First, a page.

Working in concert with our existing 3G and 4G base stations across the city, the small cells will deliver fast internet browsing, video streaming, social media or a mobile office to our customers.

By mid-year, we will take this one step further with the activation of additional LTE-Advanced features like Coordinated Multi-Point (CoMP) in the CBD to create a leading edge Heterogeneous Network (HetNet). This will further boost the efficiency and performance of the network in the CBD.

Now that we’ve successfully installed 4G small cell sites in Melbourne’s CBD, we will be looking to expand the small cells footprint in other CBD and urban areas. Some of these areas include Sydney, Brisbane, Adelaide and Perth, as well as our continuing use of them as an alternative for enhancing coverage in regional areas.

* Based on national average of combined 3G/4G mobile speeds.

5G | Network |

We’re trialing small cells on Tasmania’s power poles to fix mobile black spots

By Michael Patterson March 20, 2018

Telstra Small Cells on TasNetworks infrastructure

We have announced we will trial the installation of small cell mobile technology on TasNetworks‘ electricity distribution infrastructure to help fill some of Tasmania’s mobile black spots.

The small cells trial will begin with a single site in the Weldborough area, where a small cell installed on TasNetworks infrastructure will provide new mobile voice and broadband coverage.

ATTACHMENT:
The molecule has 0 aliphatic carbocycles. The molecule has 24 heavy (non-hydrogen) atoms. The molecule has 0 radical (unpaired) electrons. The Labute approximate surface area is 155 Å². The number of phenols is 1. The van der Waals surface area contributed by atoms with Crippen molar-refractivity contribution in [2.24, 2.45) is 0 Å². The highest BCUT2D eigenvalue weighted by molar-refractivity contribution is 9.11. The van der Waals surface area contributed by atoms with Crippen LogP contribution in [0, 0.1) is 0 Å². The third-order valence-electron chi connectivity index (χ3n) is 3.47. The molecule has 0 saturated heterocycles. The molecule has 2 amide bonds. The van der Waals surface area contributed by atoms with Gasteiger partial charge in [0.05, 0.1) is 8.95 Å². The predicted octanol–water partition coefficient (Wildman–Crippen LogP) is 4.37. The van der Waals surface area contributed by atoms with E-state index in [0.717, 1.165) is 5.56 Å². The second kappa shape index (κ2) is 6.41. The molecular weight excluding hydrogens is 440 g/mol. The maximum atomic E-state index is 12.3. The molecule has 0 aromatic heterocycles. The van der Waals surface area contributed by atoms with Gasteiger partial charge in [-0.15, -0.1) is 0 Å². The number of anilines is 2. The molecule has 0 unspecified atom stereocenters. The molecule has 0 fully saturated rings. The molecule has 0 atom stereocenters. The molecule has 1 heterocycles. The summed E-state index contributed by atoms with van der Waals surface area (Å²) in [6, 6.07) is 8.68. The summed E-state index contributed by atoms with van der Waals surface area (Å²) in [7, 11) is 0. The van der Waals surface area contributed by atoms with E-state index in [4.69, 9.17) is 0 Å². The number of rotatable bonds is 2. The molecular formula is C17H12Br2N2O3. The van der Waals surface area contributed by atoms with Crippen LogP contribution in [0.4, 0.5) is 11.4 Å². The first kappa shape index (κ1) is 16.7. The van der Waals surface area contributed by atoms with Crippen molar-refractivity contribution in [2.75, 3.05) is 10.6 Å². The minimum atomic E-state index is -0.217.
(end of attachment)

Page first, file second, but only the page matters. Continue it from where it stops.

With the construction of a standard mobile base station typically costing several hundreds of thousands of dollars, small cells may allow us to deliver mobile coverage and capacity to smaller communities and areas where the construction of a mobile base station would otherwise be uneconomical.

The trial will test the feasibility of using existing TasNetwork power poles to improve mobile coverage in parts of Tasmania.

Announcing the trial in Tasmania last week, CEO Andy Penn said we’re “at the forefront of delivering world class mobile services to Tasmanians, and we’re determined to continue to lead as the development and introduction of 5G technology commences by 2020.”

In FY18, we’ll invest $14.5 million on 45 projects across Tasmania to improve and maintain mobile coverage through capacity and speed upgrades to existing base stations, new small cells for 4G coverage, as well as our contribution to the Mobile Black Spot Program.

From supporting sales workforces in the field to small art galleries being able to take credit card payments for the first time, mobile connectivity is becoming more and more vital to small business growth and stability.

This investment is just one of the ways we’re improving mobile and fixed line coverage for residents, businesses and visitors in Tasmania.